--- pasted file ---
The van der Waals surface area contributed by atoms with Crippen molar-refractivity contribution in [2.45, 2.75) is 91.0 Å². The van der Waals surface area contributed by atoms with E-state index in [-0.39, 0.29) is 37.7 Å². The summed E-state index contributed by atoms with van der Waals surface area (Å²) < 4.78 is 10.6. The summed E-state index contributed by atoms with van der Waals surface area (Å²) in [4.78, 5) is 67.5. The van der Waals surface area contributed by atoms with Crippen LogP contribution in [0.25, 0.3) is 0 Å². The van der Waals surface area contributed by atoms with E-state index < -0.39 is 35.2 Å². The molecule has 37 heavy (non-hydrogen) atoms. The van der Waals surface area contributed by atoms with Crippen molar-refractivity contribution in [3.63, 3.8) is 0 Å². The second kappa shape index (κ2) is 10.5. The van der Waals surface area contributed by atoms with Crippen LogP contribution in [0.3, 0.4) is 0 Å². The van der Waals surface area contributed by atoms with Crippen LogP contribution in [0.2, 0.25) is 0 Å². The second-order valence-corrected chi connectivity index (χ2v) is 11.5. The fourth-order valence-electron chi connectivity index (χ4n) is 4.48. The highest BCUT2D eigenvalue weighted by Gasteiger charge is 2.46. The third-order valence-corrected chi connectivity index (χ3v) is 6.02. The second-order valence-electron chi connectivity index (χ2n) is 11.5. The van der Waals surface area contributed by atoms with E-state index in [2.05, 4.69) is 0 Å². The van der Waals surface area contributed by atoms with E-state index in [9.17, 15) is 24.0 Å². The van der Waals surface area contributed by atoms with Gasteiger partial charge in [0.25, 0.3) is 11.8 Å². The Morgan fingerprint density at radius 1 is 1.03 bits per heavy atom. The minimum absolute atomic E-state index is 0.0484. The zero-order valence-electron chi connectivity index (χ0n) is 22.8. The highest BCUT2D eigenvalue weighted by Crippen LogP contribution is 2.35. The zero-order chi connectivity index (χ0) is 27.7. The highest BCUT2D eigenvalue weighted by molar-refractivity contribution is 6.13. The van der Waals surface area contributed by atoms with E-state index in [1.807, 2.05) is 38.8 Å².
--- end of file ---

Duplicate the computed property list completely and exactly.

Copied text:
The van der Waals surface area contributed by atoms with Crippen molar-refractivity contribution in [2.45, 2.75) is 91.0 Å². The van der Waals surface area contributed by atoms with E-state index in [-0.39, 0.29) is 37.7 Å². The summed E-state index contributed by atoms with van der Waals surface area (Å²) < 4.78 is 10.6. The summed E-state index contributed by atoms with van der Waals surface area (Å²) in [4.78, 5) is 67.5. The van der Waals surface area contributed by atoms with Crippen LogP contribution in [0.25, 0.3) is 0 Å². The van der Waals surface area contributed by atoms with E-state index < -0.39 is 35.2 Å². The molecule has 37 heavy (non-hydrogen) atoms. The van der Waals surface area contributed by atoms with Crippen molar-refractivity contribution in [3.63, 3.8) is 0 Å². The second kappa shape index (κ2) is 10.5. The van der Waals surface area contributed by atoms with Crippen LogP contribution in [0.3, 0.4) is 0 Å². The van der Waals surface area contributed by atoms with Crippen LogP contribution in [0.2, 0.25) is 0 Å². The second-order valence-corrected chi connectivity index (χ2v) is 11.5. The fourth-order valence-electron chi connectivity index (χ4n) is 4.48. The highest BCUT2D eigenvalue weighted by Gasteiger charge is 2.46. The third-order valence-corrected chi connectivity index (χ3v) is 6.02. The second-order valence-electron chi connectivity index (χ2n) is 11.5. The van der Waals surface area contributed by atoms with E-state index in [2.05, 4.69) is 0 Å². The van der Waals surface area contributed by atoms with E-state index in [9.17, 15) is 24.0 Å². The van der Waals surface area contributed by atoms with Gasteiger partial charge in [0.25, 0.3) is 11.8 Å². The Morgan fingerprint density at radius 1 is 1.03 bits per heavy atom. The minimum absolute atomic E-state index is 0.0484. The zero-order valence-electron chi connectivity index (χ0n) is 22.8. The highest BCUT2D eigenvalue weighted by Crippen LogP contribution is 2.35. The zero-order chi connectivity index (χ0) is 27.7. The highest BCUT2D eigenvalue weighted by molar-refractivity contribution is 6.13. The van der Waals surface area contributed by atoms with E-state index in [1.807, 2.05) is 38.8 Å².